Built as a fully functional prototype on a Corvette C5 chassis, the Moray’s sensuous curves harked back to the C3 generation and legendary show cars like the Manta Ray. Rather than a traditional roof, the Moray had two large removable glass canopies hinged on a central “spine” that can be read as a clever homage to the ’63 “split-window” Corvette. But my favorite part of the design is the front end, with its ultra-slim headlights positioned on the outer edges of the bodywork. This way, Giugiaro recreated the “eyeless” look of previous Corvette generations while doing away with the classic pop-up lights.
The name Moray (the English name for the eel-type fish Muraena Helena) was in itself another nod to the Corvettes from the Bill Mitchell era, whose shapes were famously inspired by marine creatures.
Bertone Mantide (2009)
Presented in 2009, the Mantide (the Italian word for mantis) was a one-off penned under the direction of Jason Castriota during Bertone’s twilight years.
Commissioned by a private collector, the Mantide was built on the chassis and running gear of the C6-generation Corvette ZR1. Thanks to the ample use of carbon fiber, Bertone claimed a 250 pounds weight saving over the donor Vette. On top of that, The Mantide’s somewhat contrived body design produced, according to Bertone, 25 percent less drag than the Corvette despite a 30 percent increase in downforce.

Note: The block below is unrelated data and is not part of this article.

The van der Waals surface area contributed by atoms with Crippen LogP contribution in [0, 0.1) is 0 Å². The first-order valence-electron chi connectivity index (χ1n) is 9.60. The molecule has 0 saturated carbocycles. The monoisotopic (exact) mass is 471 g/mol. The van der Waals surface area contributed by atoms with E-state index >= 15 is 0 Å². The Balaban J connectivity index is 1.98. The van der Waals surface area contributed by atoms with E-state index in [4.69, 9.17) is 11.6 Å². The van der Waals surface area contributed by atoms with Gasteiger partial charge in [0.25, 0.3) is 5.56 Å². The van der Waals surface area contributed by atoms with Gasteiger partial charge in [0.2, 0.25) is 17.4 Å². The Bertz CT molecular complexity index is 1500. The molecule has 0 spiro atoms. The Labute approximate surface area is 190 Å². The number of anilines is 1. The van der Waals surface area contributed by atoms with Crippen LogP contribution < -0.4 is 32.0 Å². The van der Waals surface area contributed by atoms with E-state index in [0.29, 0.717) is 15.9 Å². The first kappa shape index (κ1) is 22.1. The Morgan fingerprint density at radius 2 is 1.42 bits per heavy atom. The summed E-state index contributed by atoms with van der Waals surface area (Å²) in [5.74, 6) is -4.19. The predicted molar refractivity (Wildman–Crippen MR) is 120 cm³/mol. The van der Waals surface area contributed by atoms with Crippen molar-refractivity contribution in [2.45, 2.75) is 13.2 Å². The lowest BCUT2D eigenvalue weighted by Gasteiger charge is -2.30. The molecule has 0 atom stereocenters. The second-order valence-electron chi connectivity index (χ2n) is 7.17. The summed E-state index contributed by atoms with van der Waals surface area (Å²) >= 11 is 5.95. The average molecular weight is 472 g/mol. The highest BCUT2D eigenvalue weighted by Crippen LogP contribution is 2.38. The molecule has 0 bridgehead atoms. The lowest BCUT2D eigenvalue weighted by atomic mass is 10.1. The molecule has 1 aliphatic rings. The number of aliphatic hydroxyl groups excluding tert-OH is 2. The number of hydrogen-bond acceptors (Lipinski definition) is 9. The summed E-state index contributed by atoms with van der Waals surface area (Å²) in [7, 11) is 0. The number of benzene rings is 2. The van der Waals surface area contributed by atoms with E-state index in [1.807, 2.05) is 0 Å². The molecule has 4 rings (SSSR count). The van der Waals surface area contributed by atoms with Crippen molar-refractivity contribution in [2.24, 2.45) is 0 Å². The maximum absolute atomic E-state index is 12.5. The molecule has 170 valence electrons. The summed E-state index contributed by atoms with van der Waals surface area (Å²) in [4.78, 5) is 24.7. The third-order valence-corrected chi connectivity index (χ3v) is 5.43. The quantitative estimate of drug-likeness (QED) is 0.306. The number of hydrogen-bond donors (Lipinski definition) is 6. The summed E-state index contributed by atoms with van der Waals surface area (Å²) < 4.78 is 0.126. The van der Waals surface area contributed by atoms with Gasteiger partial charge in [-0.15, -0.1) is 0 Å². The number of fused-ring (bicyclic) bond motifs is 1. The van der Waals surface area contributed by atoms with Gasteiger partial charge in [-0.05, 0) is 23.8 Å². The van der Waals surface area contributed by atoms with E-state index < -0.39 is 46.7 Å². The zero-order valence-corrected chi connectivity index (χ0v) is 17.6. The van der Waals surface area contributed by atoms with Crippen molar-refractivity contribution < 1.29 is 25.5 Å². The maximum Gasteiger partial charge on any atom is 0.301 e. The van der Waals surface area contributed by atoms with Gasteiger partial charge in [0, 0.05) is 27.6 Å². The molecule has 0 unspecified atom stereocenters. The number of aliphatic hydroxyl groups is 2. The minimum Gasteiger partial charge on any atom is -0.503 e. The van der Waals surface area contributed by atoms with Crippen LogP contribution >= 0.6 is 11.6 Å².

The Mantide was initially presented in red but later repainted in pearlescent white, which led some to speculate about a limited production run that never actually happened. What still wears the original red is the full-size styling model for the Mantide, which remained part of Bertone’s collection.
Much to the credit of GM’s designers, not even Italy’s greatest stylists ever managed to create a Corvette that looked better than the regular production models. But still, if you had to pick one, which of these Italian Vettes would you have liked to see in production? Drop a comment below.